Insurance companies are spending a lot to attract customers to their websites. Indeed, insurance and related terms are frequently some of the most expensive PPC keywords.
This makes it even more important that insurance sites focus on providing the best possible UX to convert as many of these visitors as possible.
The common factor of insurance sites, and the biggest UX challenge, is to make it easy for customers to complete often lengthy and complex forms to provide them with an accurate quote.
Here, I’ll look at some of the ways insurance sites can make forms easier to complete and avoid unnecessary friction during the quote process.
The motivation of the user to complete the form is crucial, and it helps to be clear about the length of time they’ll need to allow.
Here, Confused.com presents time estimates for each of its quote types.
If users get into the form and realise it’s going to take a while, they may abandon the process. If you’re upfront though, they’ll know how long they need and can work out how much time they have. It’s a good way to avoid frustrating customers.
First impressions can make a big difference on insurance sites. If a form looks like it was designed at least a decade ago, is very text-heavy, or just looks like hard work, then it can deter users from even beginning a quote.
Form design as in the above example from Direct Line looks appealing to users. It sets out the stages on a progress indicator, and looks like it’ll be easy to complete, so people will be more likely to begin the quote.
Breaking longer tasks into more manageable sections can make it easier to complete, and less daunting for the user.
It isn’t just about breaking forms up though. It needs to be done properly. For example, breaking this life insurance form into 12 sections actually makes it seem worse than it is.
Instead, break it up into a reasonable number of sections, making it clear what’s involved in each, as in the previous Direct Line example.
Insurance quote forms are often long simply because they have to be, so it’s important to reduce the workload as much as possible for users.
One way to do this is to convey information through images and icons, which can often be a more efficient method than text.
Here’s a great example from a car insurance quote. It tells people exactly where they can find their driving licence number with a simple image. It’s faster than trying to explain this through text, and helps the customer to complete this stage of the quote more easily.
Microcopy (or tool tips) can help to quickly explain form fields, or to answer questions which may occur to customers.
This information is delivered contextually, and helps guide users through forms with the minimum of friction.
It could be text displayed permanently next to fields (an option best for very short explanations) or to be shown on mouse over, as and when the customer may need it.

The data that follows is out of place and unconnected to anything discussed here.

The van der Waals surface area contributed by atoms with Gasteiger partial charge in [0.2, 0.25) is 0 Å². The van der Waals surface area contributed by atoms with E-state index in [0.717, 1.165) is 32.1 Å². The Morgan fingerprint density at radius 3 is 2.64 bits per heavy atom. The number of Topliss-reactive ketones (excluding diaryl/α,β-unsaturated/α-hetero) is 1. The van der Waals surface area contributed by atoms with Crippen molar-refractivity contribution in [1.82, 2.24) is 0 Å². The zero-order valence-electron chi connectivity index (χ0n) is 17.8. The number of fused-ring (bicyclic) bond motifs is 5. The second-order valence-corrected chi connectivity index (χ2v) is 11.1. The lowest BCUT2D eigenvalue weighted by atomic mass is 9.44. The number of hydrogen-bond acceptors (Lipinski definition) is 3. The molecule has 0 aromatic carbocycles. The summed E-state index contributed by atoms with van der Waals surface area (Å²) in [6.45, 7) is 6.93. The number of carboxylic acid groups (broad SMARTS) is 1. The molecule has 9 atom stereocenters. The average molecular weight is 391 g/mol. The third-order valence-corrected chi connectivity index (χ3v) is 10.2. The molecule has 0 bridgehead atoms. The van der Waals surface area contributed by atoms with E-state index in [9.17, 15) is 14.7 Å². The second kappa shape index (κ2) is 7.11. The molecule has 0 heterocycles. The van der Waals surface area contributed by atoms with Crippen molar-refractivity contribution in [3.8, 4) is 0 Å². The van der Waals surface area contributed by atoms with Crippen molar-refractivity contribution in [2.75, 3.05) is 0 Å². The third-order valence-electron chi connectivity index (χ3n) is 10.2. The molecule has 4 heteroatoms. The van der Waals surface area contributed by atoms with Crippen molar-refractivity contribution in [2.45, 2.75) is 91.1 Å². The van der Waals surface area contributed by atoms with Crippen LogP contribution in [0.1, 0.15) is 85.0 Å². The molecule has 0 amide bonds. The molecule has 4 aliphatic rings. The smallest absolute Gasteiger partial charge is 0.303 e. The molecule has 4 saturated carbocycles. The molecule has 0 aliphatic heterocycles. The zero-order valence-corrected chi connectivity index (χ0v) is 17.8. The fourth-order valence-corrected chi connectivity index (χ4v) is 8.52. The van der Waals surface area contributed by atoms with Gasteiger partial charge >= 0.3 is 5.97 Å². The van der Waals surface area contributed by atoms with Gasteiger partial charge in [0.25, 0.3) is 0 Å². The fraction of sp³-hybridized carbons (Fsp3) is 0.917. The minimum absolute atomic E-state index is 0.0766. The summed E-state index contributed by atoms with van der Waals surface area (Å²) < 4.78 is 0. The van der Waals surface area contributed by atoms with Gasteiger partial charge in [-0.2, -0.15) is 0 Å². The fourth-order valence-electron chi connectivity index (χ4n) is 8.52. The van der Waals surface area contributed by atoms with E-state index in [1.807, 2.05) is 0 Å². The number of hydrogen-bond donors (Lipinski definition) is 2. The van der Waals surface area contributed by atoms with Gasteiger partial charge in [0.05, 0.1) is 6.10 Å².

Anything that reduces user effort makes it less likely that people will abandon quotes.
Shortcuts may be as simple as address locator tools, which populate address fields after you enter your postcode and house number.
Other examples include the following, from Moneysupermarket, which makes certain assumptions in relation to home insurance.
This saves several extra form fields while doing the same job of ensuring that the information is correct.
Errors can trip people up and make the quote process frustrating for users, so a good approach is to validate information as they enter it, either confirming that information has been added correctly, or that they need to make an adjustment.
Tools can help customers to complete forms, providing quick calculations which save them from having to leave the process.
Here, for example, confused.com has a life insurance cover calculator which helps customers decide how much cover they’ll need based on key details like mortgage payments and funeral costs.
It pays to keep the number of form fields to a minimum and concentrate only on finding the information that is required to deliver a quote.
Anything else makes the quote longer and risks frustrating customers. For example, some companies try to do some cross-selling for other insurance products.
Here, after answering a question on whether I had pets (which I initially thought might be relevant to a home insurance quote) I can now see that this is just about selling me extras. They’re also trying the same thing with car insurance.
This may be something that the marketing or sales teams are pushing, but it risks annoying the user as they complete the form.
If, despite all of your design and optimisation efforts, people still encounter problems, or have questions about the quote, make it nice and easy for them to get in touch.
Provide clear contact options on each page of the quote as Direct Line does. It also helps to provide a choice of options where possible, such as live chat.
Insurance websites do face a UX challenge, simply because they are asking users to invest time and effort in completing quote forms. Some, for things like travel insurance, may be relatively short, but others are complex.
This makes UX even more important. It’s about removing friction were possible during quotes, and of course learning from your users.